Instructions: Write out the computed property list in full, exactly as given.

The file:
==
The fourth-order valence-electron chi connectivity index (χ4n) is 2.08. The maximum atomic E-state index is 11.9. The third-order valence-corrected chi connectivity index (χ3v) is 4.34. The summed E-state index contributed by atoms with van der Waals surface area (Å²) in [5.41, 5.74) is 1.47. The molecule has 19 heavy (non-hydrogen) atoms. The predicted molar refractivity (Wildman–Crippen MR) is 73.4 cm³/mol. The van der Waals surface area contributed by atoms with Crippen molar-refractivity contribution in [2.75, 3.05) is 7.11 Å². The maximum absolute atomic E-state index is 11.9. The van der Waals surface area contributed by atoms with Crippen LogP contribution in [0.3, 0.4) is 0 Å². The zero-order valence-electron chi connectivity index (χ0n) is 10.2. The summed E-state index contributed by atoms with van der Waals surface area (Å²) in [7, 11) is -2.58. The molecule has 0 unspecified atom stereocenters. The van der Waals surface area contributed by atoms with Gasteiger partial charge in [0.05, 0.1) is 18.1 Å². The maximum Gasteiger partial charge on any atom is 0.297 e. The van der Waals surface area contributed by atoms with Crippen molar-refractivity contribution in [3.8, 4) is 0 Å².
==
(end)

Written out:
The fourth-order valence-electron chi connectivity index (χ4n) is 2.08. The maximum atomic E-state index is 11.9. The third-order valence-corrected chi connectivity index (χ3v) is 4.34. The summed E-state index contributed by atoms with van der Waals surface area (Å²) in [5.41, 5.74) is 1.47. The molecule has 19 heavy (non-hydrogen) atoms. The predicted molar refractivity (Wildman–Crippen MR) is 73.4 cm³/mol. The van der Waals surface area contributed by atoms with Crippen molar-refractivity contribution in [2.75, 3.05) is 7.11 Å². The maximum absolute atomic E-state index is 11.9. The van der Waals surface area contributed by atoms with Crippen LogP contribution in [0.3, 0.4) is 0 Å². The zero-order valence-electron chi connectivity index (χ0n) is 10.2. The summed E-state index contributed by atoms with van der Waals surface area (Å²) in [7, 11) is -2.58. The molecule has 0 unspecified atom stereocenters. The van der Waals surface area contributed by atoms with Gasteiger partial charge in [0.05, 0.1) is 18.1 Å². The maximum Gasteiger partial charge on any atom is 0.297 e. The van der Waals surface area contributed by atoms with Crippen molar-refractivity contribution in [3.8, 4) is 0 Å².